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How do I become Baha’i?

Religion in Film: Making a Leap of Faith

Rodney Richards | Apr 11, 2016

PART 1 IN SERIES Watching Movies About God

The views expressed in our content reflect individual perspectives and do not represent the official views of the Baha'i Faith.

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Rodney Richards | Apr 11, 2016

PART 1 IN SERIES Watching Movies About God

The views expressed in our content reflect individual perspectives and do not represent the official views of the Baha'i Faith.

All the Prophets are lights, they only differ in degree; they shine like brilliant heavenly bodies, each have their appointed place and time of ascension. Some are like lamps, some like the moon, some like distant stars, and a few are like the sun, shining from one end of the earth to the other. All have the same Light to give, yet they are different in degree. – Abdu’l-Baha, Abdu’l-Baha in London, pp. 62-63.

On this Earth, our life-giving lamp has always been the fixed star we call the Sun. Another Sun also appears in the midst of creation: The Sun of Truth, or the prophet of God:

The spiritual cycles of the Sun of Truth, like the cycles of the physical sun: are in a state of perpetual motion and renewal. The Sun of Truth can be likened to the material sun, which rises from many different points. One day it rises from the sign of Cancer and another day from the sign of Libra… Yet the sun is but one sun and one single reality. The possessors of true knowledge are lovers of the sun and are not attached to its dawning points. Those who are endued with insight are seekers of the truth itself, not of its exponents and manifestations. Thus they bow in adoration before the sun, from whatever sign and above whatever horizon it may appear, and seek the truth from any sanctified soul who might reveal it…

Thus the Sun of Truth at one time shed its rays from the sign of Abraham; later it dawned above the sign of Moses and illumined the horizon; and later still it shone forth with the utmost power, heat and radiance from the sign of Christ. Those who were searching after truth worshipped it wherever they saw it, but those who were attached to Abraham, when once that Sun cast its rays upon Sinai and illumined the reality of Moses, were deprived thereof. And those who clung to Moses, when once the Sun of Truth shed its heavenly splendour in the fullness of its radiance from the point of Christ, were likewise veiled, and so forth. – Abdu’l-Baha, Some Answered Questions, newly revised edition, pp. 86-87.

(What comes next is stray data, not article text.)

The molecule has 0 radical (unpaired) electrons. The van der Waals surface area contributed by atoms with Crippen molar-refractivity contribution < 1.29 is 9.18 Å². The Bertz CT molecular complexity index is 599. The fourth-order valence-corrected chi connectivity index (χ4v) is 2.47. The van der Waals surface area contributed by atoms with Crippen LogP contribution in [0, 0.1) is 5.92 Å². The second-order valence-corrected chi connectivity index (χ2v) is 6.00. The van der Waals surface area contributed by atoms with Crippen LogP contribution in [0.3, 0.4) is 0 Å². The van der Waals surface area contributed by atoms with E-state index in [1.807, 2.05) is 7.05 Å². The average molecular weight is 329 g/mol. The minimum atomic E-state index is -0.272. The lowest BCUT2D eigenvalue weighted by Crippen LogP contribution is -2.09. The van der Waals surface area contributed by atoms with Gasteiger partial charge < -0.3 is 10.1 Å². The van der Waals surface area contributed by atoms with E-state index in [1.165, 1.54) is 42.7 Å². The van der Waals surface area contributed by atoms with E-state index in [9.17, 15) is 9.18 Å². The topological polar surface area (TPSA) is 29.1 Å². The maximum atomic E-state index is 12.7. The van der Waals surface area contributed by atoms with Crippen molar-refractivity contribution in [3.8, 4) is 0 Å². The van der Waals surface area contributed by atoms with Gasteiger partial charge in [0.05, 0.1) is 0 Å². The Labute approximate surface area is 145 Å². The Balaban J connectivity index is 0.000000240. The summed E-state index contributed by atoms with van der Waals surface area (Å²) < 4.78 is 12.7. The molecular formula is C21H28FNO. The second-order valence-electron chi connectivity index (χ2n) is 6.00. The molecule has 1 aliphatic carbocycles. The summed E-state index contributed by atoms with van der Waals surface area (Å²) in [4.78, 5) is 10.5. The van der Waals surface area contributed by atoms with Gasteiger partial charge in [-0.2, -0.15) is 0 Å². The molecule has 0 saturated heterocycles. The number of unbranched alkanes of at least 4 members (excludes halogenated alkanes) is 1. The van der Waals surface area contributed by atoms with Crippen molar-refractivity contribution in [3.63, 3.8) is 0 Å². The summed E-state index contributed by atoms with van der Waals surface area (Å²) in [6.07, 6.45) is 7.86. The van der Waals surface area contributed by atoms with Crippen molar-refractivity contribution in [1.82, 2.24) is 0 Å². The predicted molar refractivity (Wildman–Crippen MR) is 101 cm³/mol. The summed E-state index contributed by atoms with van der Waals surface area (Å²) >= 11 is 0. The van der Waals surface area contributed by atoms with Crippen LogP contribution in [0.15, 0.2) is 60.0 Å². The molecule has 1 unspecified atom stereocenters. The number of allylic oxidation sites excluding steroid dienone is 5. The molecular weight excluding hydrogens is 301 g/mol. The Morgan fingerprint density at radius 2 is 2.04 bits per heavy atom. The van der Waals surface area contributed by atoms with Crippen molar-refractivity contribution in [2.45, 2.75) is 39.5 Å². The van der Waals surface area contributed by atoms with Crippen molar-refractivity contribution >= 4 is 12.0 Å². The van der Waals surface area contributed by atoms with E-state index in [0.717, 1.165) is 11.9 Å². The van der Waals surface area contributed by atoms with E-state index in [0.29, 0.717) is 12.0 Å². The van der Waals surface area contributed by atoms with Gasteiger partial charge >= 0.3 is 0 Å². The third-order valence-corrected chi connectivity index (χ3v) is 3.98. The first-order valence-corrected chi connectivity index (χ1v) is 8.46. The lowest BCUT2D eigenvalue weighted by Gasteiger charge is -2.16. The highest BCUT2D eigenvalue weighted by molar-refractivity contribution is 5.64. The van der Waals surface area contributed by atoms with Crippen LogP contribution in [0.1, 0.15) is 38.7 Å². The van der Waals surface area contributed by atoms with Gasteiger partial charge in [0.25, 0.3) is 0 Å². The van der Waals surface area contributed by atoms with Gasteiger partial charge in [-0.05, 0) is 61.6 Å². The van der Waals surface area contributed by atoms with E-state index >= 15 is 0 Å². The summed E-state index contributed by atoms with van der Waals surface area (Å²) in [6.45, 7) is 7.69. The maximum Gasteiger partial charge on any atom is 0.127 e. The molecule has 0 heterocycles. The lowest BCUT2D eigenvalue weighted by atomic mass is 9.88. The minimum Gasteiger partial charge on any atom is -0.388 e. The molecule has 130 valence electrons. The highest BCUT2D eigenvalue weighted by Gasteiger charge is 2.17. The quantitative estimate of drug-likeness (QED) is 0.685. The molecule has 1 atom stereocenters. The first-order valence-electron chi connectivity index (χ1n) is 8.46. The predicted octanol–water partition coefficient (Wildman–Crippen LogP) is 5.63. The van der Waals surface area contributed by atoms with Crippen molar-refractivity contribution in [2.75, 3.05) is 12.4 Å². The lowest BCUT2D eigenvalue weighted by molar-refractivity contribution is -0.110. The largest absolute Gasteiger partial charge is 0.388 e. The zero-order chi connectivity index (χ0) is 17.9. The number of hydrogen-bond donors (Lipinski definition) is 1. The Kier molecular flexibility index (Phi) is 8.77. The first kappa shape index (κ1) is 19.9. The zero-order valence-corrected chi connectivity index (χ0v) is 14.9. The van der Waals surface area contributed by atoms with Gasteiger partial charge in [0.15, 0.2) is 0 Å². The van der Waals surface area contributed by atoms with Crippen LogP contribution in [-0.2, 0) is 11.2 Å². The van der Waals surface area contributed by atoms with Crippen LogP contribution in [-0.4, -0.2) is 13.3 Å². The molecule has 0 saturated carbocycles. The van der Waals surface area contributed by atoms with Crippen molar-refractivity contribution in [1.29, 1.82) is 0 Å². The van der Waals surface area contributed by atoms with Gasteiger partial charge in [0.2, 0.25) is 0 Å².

I’m on my way to our local movie theatre to see The Young Messiah, which some critics have panned as “dull.” It’s actually sharing billing with a more dramatic version of Christ’s life: Risen, Kevin Reynolds’ Resurrection-as-mystery flick. In all, there have been so many Christ-related movies since the first one in 1903, that I can’t count them all.

The films about Christ that I’ve seen, all the same story or variants about the Apostles and others, have pretty much stayed with me. For the life and behavior and words of Christ are spirit-thrilling and mysterious in the extreme. How could one personage have such a massive influence on the people of the world since his days as a messenger of God?

We associate Christ’s life and death with A.D. 33, the year he was crucified so unjustly. In fact, A.D., Anno Domini, means the Year of Our Lord and is the basis for the calendar we use today as modified by Pope Gregory XIII, who introduced it in October of 1582. Even that calendar was a modification of the one instituted by the Romans, specifically by Julius Caesar, in 45 B.C.

Jeffrey Hunter as Jesus in the King of Kings

Jeffrey Hunter as Jesus in the King of Kings